Swelling, especially of the tongue and throat1
Other, less-serious short-term effects may include:
A physician’s input should be sought if any of these effects or symptoms appear. The doctor may wish to prescribe a different medicine that doesn’t cause the same side effects.
The liver is responsible for metabolizing or breaking down Fioricet.3 It’s possible that it could cause long-term liver damage in the presence of other medical concerns or when combining other medications. Also, it’s important to remember that it contains acetaminophen, and so do many other medications, such as hydrocodone or oxycodone, which increases the risks for liver damage.
Some signs and symptoms of liver damage include the following:
Dark appearance to the urine
Easy or unexplained fatigue
Swelling of the abdomen
Yellowed appearance to the skin and eyes
Consulting a physician is necessary if there is a chance of liver damage.3
Another concern is that taking it too much can cause something called a medication overuse headache.3 This occurs when a person takes a medicine too often, and the medicine causes a headache instead of helping it.
One of the key symptoms of a medication overuse headache is that little to no medications will help reduce the symptoms. Medication overuse headache is likely if the medication is taken three times a week or more or used for more than ten days out of a month.3 This is why doctors recommend limiting the medication to using it two times a week at the most.
Yes, it is possible to overdose. Some of the symptoms that a person may be overdosing include the following:
Slowed or no breathing, which may cause a person to turn blue in appearance
Yellowing of the skin or eyes
These indicate a medical emergency, and 911 should be called at the first signs of overdose.
Fioricet usage should not be stopped without a doctor’s recommendation. Depending on the dosage, symptoms will vary in individual cases.
Talking to a doctor before stopping taking the medicine can help establish a treatment plan that reduces the risks of a withdrawal seizure.
If Fioricet has been abused, withdrawals will usually begin about eight to 36 hours after the last dose of Fioricet taken.3 Doctors usually recommend a medical treatment facility for withdrawal because as a central nervous system depressant, Fioricet can cause life-threatening seizures.3
Other withdrawal symptoms that a person can go through after abusing Fioricet include:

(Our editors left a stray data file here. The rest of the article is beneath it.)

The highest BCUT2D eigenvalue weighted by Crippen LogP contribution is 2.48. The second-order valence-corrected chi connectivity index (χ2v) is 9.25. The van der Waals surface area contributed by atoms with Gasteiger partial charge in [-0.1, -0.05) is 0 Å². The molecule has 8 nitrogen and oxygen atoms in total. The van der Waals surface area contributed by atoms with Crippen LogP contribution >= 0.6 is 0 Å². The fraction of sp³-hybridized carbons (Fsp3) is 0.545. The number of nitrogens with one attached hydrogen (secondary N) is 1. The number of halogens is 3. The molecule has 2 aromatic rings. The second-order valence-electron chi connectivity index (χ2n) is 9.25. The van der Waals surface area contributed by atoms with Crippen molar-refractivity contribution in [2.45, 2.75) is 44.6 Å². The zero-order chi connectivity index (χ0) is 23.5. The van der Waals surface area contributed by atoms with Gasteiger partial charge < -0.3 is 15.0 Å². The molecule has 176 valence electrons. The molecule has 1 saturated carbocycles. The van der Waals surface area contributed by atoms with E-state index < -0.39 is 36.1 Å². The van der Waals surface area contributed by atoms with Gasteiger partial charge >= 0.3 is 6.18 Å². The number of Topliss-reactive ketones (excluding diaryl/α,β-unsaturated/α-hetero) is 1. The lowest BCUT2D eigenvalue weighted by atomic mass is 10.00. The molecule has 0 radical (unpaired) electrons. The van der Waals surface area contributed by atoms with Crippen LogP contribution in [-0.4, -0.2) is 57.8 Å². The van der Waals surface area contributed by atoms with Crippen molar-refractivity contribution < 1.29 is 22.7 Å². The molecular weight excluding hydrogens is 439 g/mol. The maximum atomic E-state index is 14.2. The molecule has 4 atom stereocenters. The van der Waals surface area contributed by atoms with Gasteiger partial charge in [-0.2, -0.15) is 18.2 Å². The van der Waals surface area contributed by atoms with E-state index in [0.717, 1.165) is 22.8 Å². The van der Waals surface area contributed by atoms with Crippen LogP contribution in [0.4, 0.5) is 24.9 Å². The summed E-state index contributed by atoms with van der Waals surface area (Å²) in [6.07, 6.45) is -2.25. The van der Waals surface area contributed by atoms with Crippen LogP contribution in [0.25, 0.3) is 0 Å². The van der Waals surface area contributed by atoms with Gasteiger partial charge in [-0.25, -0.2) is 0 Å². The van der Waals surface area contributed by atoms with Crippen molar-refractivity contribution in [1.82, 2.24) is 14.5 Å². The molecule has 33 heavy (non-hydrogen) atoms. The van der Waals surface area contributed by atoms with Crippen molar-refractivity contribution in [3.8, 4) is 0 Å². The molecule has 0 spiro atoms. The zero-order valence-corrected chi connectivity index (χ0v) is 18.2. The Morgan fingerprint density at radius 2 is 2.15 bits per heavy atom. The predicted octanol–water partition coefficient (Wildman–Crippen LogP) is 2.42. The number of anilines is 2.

Fioricet can cause symptoms that are similar to excess alcohol consumption. Its withdrawal symptoms also closely resemble those of alcohol withdrawals, according to an article in the journal JAMA Neurology.4
Those who struggle with Fioricet abuse should seek treatment at a medical facility, such as a hospital or rehabilitation facility. There, a doctor can establish a tapering plan, slowly stopping the dosage. Tapering the medication is extremely important to avoid a higher risk for seizure. According to JAMA Neurology, most doctors will recommend reducing a person’s overall daily dose by ten percent a day until the person stops taking the medicine entirely.4
Benzodiazepines, such as midazolam, may be prescribed for those withdrawing from Fioricet. This reduces the risk of a withdrawal seizure. However, it is still always possible that a seizure may occur.
Addiction can be more than just a physical dependence on a particular drug-there may be a mental connection to how the medication makes the person feel. When this is the case, it’s important to seek counseling and sometimes a support group that can help navigate the strong cravings present for the drug. A counselor or therapist can help teach other, healthier ways of coping with anxiety or headaches that can reduce the risks of a return to Fioricet abuse.
Fioricet is a headache medicine intended for infrequent use but has been abused as a remedy to treat headaches or as a means to increase the relaxation and slowed-down feelings that alcohol or illegal drugs can produce. While it is not on the drug schedule across the country, some states have it on their drug schedule. This means the substance may be more tightly controlled for prescribing across those particular states.
If you or someone you love suffers from Fioricet addiction, seek medical treatment. Trying to withdraw or quit “cold turkey” could cause seizures, which may be life-threatening.